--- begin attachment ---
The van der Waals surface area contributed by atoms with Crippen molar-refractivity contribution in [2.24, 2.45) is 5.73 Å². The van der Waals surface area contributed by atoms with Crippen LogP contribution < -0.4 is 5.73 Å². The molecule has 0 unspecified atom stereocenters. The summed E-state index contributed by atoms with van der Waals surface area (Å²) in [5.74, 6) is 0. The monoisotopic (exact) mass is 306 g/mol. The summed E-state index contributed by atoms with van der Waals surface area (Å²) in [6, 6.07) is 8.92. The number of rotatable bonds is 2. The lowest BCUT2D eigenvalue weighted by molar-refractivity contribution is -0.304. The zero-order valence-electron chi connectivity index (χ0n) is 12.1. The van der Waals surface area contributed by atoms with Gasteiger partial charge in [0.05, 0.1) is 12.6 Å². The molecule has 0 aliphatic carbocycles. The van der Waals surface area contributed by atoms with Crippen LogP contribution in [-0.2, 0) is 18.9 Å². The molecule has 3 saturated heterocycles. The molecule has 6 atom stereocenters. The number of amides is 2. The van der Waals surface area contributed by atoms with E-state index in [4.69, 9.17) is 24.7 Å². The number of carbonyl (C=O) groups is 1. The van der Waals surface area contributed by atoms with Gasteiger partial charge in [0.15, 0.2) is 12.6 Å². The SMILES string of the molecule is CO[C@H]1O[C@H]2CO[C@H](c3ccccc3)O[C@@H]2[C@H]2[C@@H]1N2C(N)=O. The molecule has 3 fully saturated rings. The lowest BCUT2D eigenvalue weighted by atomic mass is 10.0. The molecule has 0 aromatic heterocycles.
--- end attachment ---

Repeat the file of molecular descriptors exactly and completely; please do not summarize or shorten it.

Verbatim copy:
The van der Waals surface area contributed by atoms with Crippen molar-refractivity contribution in [2.24, 2.45) is 5.73 Å². The van der Waals surface area contributed by atoms with Crippen LogP contribution < -0.4 is 5.73 Å². The molecule has 0 unspecified atom stereocenters. The summed E-state index contributed by atoms with van der Waals surface area (Å²) in [5.74, 6) is 0. The monoisotopic (exact) mass is 306 g/mol. The summed E-state index contributed by atoms with van der Waals surface area (Å²) in [6, 6.07) is 8.92. The number of rotatable bonds is 2. The lowest BCUT2D eigenvalue weighted by molar-refractivity contribution is -0.304. The zero-order valence-electron chi connectivity index (χ0n) is 12.1. The van der Waals surface area contributed by atoms with Gasteiger partial charge in [0.05, 0.1) is 12.6 Å². The molecule has 0 aliphatic carbocycles. The van der Waals surface area contributed by atoms with Crippen LogP contribution in [-0.2, 0) is 18.9 Å². The molecule has 3 saturated heterocycles. The molecule has 6 atom stereocenters. The number of amides is 2. The van der Waals surface area contributed by atoms with E-state index in [4.69, 9.17) is 24.7 Å². The number of carbonyl (C=O) groups is 1. The van der Waals surface area contributed by atoms with Gasteiger partial charge in [0.15, 0.2) is 12.6 Å². The SMILES string of the molecule is CO[C@H]1O[C@H]2CO[C@H](c3ccccc3)O[C@@H]2[C@H]2[C@@H]1N2C(N)=O. The molecule has 3 fully saturated rings. The lowest BCUT2D eigenvalue weighted by atomic mass is 10.0. The molecule has 0 aromatic heterocycles.